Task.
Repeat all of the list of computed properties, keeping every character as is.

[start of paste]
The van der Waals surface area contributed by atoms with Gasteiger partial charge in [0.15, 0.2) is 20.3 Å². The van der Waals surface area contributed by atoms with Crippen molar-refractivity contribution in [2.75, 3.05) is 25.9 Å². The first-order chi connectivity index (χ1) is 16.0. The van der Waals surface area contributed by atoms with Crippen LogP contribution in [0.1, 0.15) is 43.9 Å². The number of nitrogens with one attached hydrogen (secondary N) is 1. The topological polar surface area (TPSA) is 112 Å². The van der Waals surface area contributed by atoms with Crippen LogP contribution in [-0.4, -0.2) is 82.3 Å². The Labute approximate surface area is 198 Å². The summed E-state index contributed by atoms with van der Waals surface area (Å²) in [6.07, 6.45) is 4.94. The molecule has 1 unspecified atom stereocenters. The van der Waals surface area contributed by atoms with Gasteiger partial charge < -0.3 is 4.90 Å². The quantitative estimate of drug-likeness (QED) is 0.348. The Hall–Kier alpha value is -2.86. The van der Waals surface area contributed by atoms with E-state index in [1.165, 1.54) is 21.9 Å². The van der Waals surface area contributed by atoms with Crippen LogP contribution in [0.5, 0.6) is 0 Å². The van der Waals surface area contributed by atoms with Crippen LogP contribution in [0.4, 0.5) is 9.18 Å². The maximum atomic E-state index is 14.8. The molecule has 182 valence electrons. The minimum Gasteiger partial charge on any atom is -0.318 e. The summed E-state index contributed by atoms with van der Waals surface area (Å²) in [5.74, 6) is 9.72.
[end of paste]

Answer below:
The van der Waals surface area contributed by atoms with Gasteiger partial charge in [0.15, 0.2) is 20.3 Å². The van der Waals surface area contributed by atoms with Crippen molar-refractivity contribution in [2.75, 3.05) is 25.9 Å². The first-order chi connectivity index (χ1) is 16.0. The van der Waals surface area contributed by atoms with Crippen LogP contribution in [0.1, 0.15) is 43.9 Å². The number of nitrogens with one attached hydrogen (secondary N) is 1. The topological polar surface area (TPSA) is 112 Å². The van der Waals surface area contributed by atoms with Crippen LogP contribution in [-0.4, -0.2) is 82.3 Å². The Labute approximate surface area is 198 Å². The summed E-state index contributed by atoms with van der Waals surface area (Å²) in [6.07, 6.45) is 4.94. The molecule has 1 unspecified atom stereocenters. The van der Waals surface area contributed by atoms with Gasteiger partial charge < -0.3 is 4.90 Å². The quantitative estimate of drug-likeness (QED) is 0.348. The Hall–Kier alpha value is -2.86. The van der Waals surface area contributed by atoms with E-state index in [1.165, 1.54) is 21.9 Å². The van der Waals surface area contributed by atoms with Crippen LogP contribution in [0.5, 0.6) is 0 Å². The van der Waals surface area contributed by atoms with Crippen LogP contribution in [0.4, 0.5) is 9.18 Å². The maximum atomic E-state index is 14.8. The molecule has 182 valence electrons. The minimum Gasteiger partial charge on any atom is -0.318 e. The summed E-state index contributed by atoms with van der Waals surface area (Å²) in [5.74, 6) is 9.72.